Worx Landroid review

Never mow the lawn again

TechRadar Verdict

A convenient use of robotics, but not a complete replacement for lawn maintenance.


  • +

    It maintains lawns automatically

  • +

    Lightweight design

  • +

    Setup and leave it

  • +

    Cheap running costs


  • -

    Can't avoid low obstacles

  • -

    Needs proper setup

  • -

    Doesn't mow edges

Why you can trust TechRadar We spend hours testing every product or service we review, so you can be sure you’re buying the best. Find out more about how we test.

When it comes to menial household tasks that could really use the help of a small, robotic automaton, mowing the lawns is right up there with vacuuming.

While robotic vacuums have become somewhat normal, with companies like Roomba pioneering the market and major technology companies like Samsung and LG joining the fray, robotic lawn mowers represent a much less crowded marketplace.

It's true that robotic lawnmowers have been around for a few years, but the Landroid from Worx is notable for its $1,199 asking price, putting it into an affordable price bracket.

Powered by a 28 Volt Li-ion battery which takes about 1.5 hours to completely charge, the Landroid is technically capable of mowing a 1,000 square metre area on a single charge, although in reality it probably won't get that much mowing done.

Like other robotic lawnmowers, the Landroid uses spinning razor blades to slice the top of the grass, as opposed to traditional mowers which hack the grass.

The idea is that regular slicing of the grass both reduces the stress on the lawn, and as an added benefit fertilising it with the grass cuttings.

But is it worth it? Does the cost of a $1,200 lawnmower pay for itself? The answer, ultimately depends on your lawn.


The Worx Landroid M is a compact little beast. At 8.5kg, it's light enough to pick up and carry around (not that you'd want to, really).

More importantly though for that weight is the fact it can drive around on your lawn after a downpour. Where a traditional mower, with its big heavy blades and metal body, gets bogged down in the moist earth, the Landroid's lightweight body practically glides across as it slices.

The compact 55 x 37 x 26cm frame means that the Landroid stays fairly discreet while it's doing its job. It's small enough to work its way around narrow passages, although that does depend on just how narrow the passage is.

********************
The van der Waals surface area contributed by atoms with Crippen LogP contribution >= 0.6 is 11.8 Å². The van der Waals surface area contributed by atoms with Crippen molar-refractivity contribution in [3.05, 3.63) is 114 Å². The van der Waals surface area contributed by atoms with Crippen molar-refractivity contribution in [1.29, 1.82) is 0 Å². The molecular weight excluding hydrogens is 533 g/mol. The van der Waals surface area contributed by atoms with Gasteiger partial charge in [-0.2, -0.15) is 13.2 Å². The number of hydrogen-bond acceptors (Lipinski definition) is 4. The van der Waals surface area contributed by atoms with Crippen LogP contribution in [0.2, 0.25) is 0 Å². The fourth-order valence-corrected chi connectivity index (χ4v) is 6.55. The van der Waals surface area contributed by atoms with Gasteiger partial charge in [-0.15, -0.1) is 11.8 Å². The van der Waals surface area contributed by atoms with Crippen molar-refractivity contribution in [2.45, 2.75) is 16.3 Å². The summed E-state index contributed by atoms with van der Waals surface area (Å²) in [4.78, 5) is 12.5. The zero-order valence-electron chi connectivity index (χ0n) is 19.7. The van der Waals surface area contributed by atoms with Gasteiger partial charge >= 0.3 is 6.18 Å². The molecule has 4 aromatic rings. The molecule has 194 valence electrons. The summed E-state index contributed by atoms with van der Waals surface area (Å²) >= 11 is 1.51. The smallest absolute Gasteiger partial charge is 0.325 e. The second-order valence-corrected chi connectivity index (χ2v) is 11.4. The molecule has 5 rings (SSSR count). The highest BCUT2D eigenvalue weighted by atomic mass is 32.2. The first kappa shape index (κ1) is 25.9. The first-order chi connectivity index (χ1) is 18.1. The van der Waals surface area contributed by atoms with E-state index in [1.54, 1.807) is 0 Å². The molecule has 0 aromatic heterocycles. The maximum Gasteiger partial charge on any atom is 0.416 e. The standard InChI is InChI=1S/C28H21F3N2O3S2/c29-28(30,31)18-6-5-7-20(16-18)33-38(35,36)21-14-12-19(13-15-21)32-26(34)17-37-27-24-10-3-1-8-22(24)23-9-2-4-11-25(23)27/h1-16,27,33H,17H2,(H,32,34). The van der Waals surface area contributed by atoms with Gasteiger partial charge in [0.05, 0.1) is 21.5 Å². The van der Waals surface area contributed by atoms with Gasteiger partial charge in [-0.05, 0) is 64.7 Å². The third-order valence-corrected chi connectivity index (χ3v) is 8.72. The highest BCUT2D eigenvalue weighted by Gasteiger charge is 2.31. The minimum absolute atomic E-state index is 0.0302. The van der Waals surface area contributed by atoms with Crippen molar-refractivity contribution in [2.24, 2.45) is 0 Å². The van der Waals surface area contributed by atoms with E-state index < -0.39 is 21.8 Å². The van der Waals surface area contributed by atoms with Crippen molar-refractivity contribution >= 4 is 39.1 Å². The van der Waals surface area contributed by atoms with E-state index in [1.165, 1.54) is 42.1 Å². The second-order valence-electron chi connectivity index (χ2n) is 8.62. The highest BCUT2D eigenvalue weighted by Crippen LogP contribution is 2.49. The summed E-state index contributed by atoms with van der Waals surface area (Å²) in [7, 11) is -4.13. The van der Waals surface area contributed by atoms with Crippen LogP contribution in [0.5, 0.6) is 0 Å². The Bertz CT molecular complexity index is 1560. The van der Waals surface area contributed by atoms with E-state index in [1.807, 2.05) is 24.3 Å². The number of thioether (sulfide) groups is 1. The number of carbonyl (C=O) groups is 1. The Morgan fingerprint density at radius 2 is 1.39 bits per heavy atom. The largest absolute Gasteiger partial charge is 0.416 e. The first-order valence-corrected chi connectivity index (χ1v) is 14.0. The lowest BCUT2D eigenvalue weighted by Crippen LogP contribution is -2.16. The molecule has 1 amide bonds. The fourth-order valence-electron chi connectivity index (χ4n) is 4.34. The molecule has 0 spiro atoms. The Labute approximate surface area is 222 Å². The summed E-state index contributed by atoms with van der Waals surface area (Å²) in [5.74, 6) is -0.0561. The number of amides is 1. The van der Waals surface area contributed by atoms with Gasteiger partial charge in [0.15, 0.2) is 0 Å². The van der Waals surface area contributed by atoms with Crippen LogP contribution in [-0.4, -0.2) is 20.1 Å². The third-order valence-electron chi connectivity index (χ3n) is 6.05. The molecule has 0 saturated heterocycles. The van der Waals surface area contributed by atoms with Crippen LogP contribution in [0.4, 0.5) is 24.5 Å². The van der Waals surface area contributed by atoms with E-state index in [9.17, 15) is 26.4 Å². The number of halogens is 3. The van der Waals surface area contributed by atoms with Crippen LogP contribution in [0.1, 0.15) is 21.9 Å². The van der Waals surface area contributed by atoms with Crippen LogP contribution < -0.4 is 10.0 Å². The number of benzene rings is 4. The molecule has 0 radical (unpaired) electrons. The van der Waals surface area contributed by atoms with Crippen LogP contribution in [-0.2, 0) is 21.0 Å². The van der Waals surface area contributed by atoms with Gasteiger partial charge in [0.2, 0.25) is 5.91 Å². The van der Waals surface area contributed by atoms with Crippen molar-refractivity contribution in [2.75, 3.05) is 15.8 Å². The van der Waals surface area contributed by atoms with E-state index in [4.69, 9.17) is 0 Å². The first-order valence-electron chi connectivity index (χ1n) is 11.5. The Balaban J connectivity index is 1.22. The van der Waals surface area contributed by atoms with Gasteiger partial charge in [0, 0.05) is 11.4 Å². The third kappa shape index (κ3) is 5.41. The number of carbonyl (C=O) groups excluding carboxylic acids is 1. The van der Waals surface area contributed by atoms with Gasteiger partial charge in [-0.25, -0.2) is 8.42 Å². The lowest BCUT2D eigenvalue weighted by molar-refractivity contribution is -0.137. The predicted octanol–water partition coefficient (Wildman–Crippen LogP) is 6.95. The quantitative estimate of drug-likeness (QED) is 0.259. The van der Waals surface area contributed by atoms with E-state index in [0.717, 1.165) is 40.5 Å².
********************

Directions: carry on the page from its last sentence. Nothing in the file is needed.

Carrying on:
The Landroid also has enough grunt to get it up and down inclines of 20 degrees, which should be enough for most yards out there.

From the outside, the most notable aspect of the mower is the massive "Stop" button towards the back. Above it, a weatherproof casing covers the Landroid's main controls, which include dedicated buttons for Start, Power, finding the charging base and a numeric keypad, among others.

A small LCD screen also sits here, giving feedback on how much charge is left, as well as letting you program everything about the mower's performance.

Lifting the Landroid up (which automatically stops the mower from working, but more on that later) reveals a trio of razor blades. The blades have a diameter of 18cm, which is fairly narrow, but given it's mowing for you, the extra ground it covers doesn't equate to extra work for you.

It does act as an additional safety feature though, as the blades are nowhere near the edges of the mower, making it nigh on impossible to lose a digit if you try and pick up the Landroid mid-mow.

The traditional Worx orange and black colour scheme works well, making the mower highly visible. Of course, that's not going to make too much of a difference if you have it running at night, but at least it doesn't look terrible.

The other major component of the Landroid is its base station. The black plastic base isn't going to stand out as the highlight of your lawn – it has a weird handle on the side which seems kind of pointless given the plate is screwed down into the earth.

The base plate features two metallic prongs which act as the charging mechanism. When the mower is running low on juice, it follows the boundary wire around until it returns to the base plate, and inserts the two prongs into the front to charge.

Cleverly, the mower can back up and change angles if it doesn't come in right first time, so keeping it charged generally isn't a concern.

Having spent the past decade editing some of Australia's leading technology publications, Nick's passion for the latest gadgetry is matched only by his love of watching Australia beat England in the rugby.